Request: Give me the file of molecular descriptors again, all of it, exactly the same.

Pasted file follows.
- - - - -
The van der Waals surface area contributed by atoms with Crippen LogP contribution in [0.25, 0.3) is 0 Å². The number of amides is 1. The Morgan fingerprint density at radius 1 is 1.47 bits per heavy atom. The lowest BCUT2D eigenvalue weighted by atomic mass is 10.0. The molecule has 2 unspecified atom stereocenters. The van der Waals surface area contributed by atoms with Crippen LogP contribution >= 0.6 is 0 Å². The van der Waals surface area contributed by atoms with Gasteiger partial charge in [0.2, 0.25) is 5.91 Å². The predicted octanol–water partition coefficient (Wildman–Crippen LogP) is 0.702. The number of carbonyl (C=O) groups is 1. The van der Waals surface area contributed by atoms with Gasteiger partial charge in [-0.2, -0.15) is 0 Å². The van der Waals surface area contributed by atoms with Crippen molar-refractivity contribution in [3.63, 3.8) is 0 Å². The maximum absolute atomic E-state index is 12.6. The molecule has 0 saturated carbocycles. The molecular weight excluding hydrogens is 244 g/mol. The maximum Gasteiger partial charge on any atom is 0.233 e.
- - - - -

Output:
The van der Waals surface area contributed by atoms with Crippen LogP contribution in [0.25, 0.3) is 0 Å². The number of amides is 1. The Morgan fingerprint density at radius 1 is 1.47 bits per heavy atom. The lowest BCUT2D eigenvalue weighted by atomic mass is 10.0. The molecule has 2 unspecified atom stereocenters. The van der Waals surface area contributed by atoms with Crippen LogP contribution >= 0.6 is 0 Å². The van der Waals surface area contributed by atoms with Gasteiger partial charge in [0.2, 0.25) is 5.91 Å². The predicted octanol–water partition coefficient (Wildman–Crippen LogP) is 0.702. The number of carbonyl (C=O) groups is 1. The van der Waals surface area contributed by atoms with Gasteiger partial charge in [-0.2, -0.15) is 0 Å². The van der Waals surface area contributed by atoms with Crippen molar-refractivity contribution in [3.63, 3.8) is 0 Å². The maximum absolute atomic E-state index is 12.6. The molecule has 0 saturated carbocycles. The molecular weight excluding hydrogens is 244 g/mol. The maximum Gasteiger partial charge on any atom is 0.233 e.